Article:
In this short documentary, PBS explains animated GIFs in a way that makes you never want to make or look at one again.
It's the usual narrative: GIFs were web 1.0, then they went away (except they didn't), embraced by young people around '07 (right when everyone moved to Facebook, which didn't allow GIFs), then movie clips on tumblr, then ART (cinemagraphs).
No true GIF artistes could be found for an interview because they're all semi-anonymous, so PBS used the cast of Ace of Cakes.
The pretensions of calling GIFs "cinemagraphs" have been much lampooned (Paddy Johnson dubbed them "hair GIFs") but the Net is so vast none of the smirks made it to the PBS home office.
Was writing down phrases as I watched:
"Beyond the limits of the filename"
"You have... the glitch art..."
"It makes you so cool."
"It's about doing the next thing in technology."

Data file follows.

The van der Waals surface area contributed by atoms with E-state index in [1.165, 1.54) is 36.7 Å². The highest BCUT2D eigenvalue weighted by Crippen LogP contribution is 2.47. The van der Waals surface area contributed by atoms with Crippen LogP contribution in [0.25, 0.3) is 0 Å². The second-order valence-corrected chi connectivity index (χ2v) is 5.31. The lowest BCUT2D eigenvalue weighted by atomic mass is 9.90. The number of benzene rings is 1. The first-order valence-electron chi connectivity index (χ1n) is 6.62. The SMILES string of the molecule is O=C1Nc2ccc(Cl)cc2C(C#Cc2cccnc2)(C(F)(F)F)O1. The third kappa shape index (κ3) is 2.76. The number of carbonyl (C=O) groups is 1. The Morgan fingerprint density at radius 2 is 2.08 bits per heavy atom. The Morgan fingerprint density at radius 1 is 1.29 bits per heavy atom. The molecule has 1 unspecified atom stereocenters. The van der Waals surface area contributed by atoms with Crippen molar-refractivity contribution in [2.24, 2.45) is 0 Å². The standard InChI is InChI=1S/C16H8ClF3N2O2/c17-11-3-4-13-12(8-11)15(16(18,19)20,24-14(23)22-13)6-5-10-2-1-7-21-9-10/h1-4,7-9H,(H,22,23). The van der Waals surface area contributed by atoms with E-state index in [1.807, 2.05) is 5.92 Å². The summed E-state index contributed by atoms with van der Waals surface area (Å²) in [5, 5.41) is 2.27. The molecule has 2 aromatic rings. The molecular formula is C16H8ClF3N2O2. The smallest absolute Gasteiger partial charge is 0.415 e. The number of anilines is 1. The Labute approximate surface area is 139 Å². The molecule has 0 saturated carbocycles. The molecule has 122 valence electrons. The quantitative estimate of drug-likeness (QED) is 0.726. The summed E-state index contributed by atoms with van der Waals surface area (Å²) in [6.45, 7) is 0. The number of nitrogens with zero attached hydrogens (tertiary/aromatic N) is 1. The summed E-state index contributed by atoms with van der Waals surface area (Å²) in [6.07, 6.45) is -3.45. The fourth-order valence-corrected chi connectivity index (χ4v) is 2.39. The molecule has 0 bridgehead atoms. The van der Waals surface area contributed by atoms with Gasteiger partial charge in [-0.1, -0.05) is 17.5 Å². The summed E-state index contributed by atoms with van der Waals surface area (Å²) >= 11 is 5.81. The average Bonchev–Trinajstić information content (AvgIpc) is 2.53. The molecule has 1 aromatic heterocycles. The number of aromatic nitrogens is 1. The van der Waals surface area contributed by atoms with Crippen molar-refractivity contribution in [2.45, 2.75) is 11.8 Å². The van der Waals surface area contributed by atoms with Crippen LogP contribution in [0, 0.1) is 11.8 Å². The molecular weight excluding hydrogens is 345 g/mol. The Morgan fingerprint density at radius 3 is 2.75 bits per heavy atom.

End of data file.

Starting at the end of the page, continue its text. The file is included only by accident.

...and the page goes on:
"It allows a moment to live on."
"We see [cinemagraphs] as an evolution of photography."
"Essentially something you've never seen before" (accompanied by meaningful nod).
Fortunately some YouTube commenters are helping to straighten out this mess:
*cough* 4chan. Also, Unisys' snit when it tried to extract money from the patent on LZW compression, used in the GIF format, slowed uptake.
"Jif" is a peanut butter brand.
Sorry folks, but the correct pronunciation has always been GIF as in Growl or Goon or Ground or Guess or Gimmick, etc. No 'Jif'.
I only know one hard-shell GIF maker who calls them Jifs -- he goes by the pronunciation favored by, well, the inventor of the GIF but "the street" overran that long ago.
hat tip lh - ongoing edits - the horror
Update: PBS or PBS contractor.